K. Tsang wrote:You may want to use the between keyword to replace the "recid>=? and recid<=?" part. Not sure if this will improve your performance.
I'd be very surprised. These are just different ways to express the same condition, any decent database should handle them in the same way.
If the query returns only a few rows, an index should help. If it returns a lot of rows, then it's going to be slow, but the right partitioning might help a bit. The best thing to do now, however, would be to see what's happening in the database with your current query. Most databases allow to display an execution plan (which will reveal whether an index is used or not, for example), and some databases allow to trace or profile the execution of the query, which would reveal in detail how the query was executed and where was the time spent.
karthick sambanghi wrote:select XMLRECORD xmlrecord "+" from"+" "+tablename+" where recid >= ? and recid <= ? order by recid
How to increase the select query faster(Performance wise)
i need the above query to extract to work for huge volume in DB.
There are any number of ways you might be able to increase performance, but my advice would be:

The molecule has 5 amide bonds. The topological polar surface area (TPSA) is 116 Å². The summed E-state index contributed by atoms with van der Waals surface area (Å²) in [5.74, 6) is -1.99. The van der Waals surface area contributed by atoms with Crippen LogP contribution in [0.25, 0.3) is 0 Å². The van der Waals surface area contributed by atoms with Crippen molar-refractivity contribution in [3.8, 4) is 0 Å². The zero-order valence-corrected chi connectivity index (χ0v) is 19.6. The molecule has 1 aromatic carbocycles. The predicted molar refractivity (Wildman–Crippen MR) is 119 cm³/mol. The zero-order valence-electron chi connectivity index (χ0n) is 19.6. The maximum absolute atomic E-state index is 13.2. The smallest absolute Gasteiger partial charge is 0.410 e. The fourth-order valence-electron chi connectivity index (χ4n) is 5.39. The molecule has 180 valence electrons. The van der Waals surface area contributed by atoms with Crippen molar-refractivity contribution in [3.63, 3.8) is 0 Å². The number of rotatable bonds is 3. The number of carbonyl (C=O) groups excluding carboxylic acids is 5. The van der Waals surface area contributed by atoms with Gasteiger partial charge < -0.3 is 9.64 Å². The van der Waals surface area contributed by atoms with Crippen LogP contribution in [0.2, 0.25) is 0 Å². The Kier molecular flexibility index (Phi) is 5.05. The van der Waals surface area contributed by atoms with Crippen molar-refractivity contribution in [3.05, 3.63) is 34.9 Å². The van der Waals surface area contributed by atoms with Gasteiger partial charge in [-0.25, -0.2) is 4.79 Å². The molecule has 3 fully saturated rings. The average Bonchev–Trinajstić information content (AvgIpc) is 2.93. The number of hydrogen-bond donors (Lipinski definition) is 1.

1. Work out whether the query is ACTUALLY too slow first - ie, run it on life size samples and measure it.
2. Understand that any query on huge amounts of data will take time. Try out a few of the suggested solutions on life-size samples and see if they actually deliver the performance you need. It's quite likely that any or all of the suggested techniques might save you 10%, but it's highly UNLIKELY that they'll halve it.
3. Think about whether there is another way to do this:
Do you really need to query X zillion rows in order to get the information you want?
Could you pre-process the query to cut down on the amount of scanning?
Could a judicious index help out? (This is a double-edged sword, as it may well slow down processing for other people)
Could you load some "clever stuff" into temporary tables before you start?
(Finally, and possibly most importantly) Is this a design requirement; and if so, does the current design cater for it?
"Performance" is something we puny humans almost always get wrong, because we tend to:
(a) Think that it must be "as fast as possible", when the correct target should be "fast enough".
(b) Think only about the process, not the result.
(c) Worry only about our process, and forget other people's.
(d) Assume that there is only ONE (usually SQL-based) way to do what we want.
If any of the above strikes a note, think very carefully before you act.
Isn't it funny how there's always time and money enough to do it WRONG?
Articles by Winston can be found here
If it is an option, you might also want to consider the hardware that your database and application are running on. You may be able to get huge performance boosts by increasing the amount of RAM and number of cores, using RAID and/or SSDs for the disk system, caching disk controllers, physical machine rather than virtual machine, etc.